Panalitix: Can you give some examples?
STAAACS: Think of it this way. Financial statements depict how a business is doing from a business perspective. But the individuals involved have their own goals and vulnerabilities. And they may have made promises to other people (like family members) about the future. When those promises don’t come true, this is more than a ‘business problem’. Working with distressed businesses requires an understanding of these back stories to be really effective.
Panalitix: OK. So understanding the individuals involved is important… Do you have situations like this now?
STAAACS: Absolutely! I seem to attract clients who get themselves into sticky situations! And health pandemics exacerbate the problems!
Panalitix: Can you share how you approach those clients?
STAAACS: Sure. It may sound obvious but the first step is to get your client to take responsibility. There is often a period of blaming something / someone else and this is very unproductive.
Panalitix: Who do they blame?
STAAACS: Honestly, I’ve heard everything. The recession, ‘management didn’t step up’, the ‘regulator was unfair’, ‘our customers changed’, the ‘government doesn’t understand’ etc. etc. There may be some truth in all of these factors but the real question is how we react to these challenges. That’s good business thinking.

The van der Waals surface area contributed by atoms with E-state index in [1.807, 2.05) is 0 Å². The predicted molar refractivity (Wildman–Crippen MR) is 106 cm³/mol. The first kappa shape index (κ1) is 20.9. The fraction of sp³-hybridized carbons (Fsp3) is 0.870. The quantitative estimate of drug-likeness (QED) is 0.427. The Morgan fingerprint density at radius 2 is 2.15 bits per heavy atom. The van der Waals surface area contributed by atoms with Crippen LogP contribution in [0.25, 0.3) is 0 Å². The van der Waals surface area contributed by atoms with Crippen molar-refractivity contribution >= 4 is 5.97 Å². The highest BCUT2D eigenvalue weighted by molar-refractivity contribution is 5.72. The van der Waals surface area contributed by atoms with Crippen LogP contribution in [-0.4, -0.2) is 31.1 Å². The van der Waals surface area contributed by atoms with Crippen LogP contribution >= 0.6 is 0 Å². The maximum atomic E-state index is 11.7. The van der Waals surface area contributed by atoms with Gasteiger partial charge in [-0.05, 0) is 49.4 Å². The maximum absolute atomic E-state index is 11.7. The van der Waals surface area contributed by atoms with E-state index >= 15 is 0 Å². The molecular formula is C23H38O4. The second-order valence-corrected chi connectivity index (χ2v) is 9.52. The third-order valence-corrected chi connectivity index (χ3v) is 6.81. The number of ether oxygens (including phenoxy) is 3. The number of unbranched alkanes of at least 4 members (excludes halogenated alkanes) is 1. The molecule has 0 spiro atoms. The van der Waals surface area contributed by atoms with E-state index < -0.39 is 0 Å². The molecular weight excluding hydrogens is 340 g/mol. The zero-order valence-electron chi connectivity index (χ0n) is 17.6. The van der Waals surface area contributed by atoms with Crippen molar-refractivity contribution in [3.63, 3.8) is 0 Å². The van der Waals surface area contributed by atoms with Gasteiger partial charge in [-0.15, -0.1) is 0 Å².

Panalitix: OK, but something like the Coranavirus? Does that fit into the same category?
STAAACS: I believe it does. One of my favorite expressions is ‘tough love’. We have to get our clients to focus on what to do next, not how events have conspired against them. Later we can self-reflect. Meanwhile, let’s take responsibility and take action. I don’t want to rant on about this but I’m often speaking to business people who are REALLY privileged; they got a good (free) education, they got good jobs in companies where customers showed up and paid them money. Life has been sweet. But that’s only half the story in business and life. There are times where we need to step up, not wait around for hand-outs or some other ‘magic’ solution.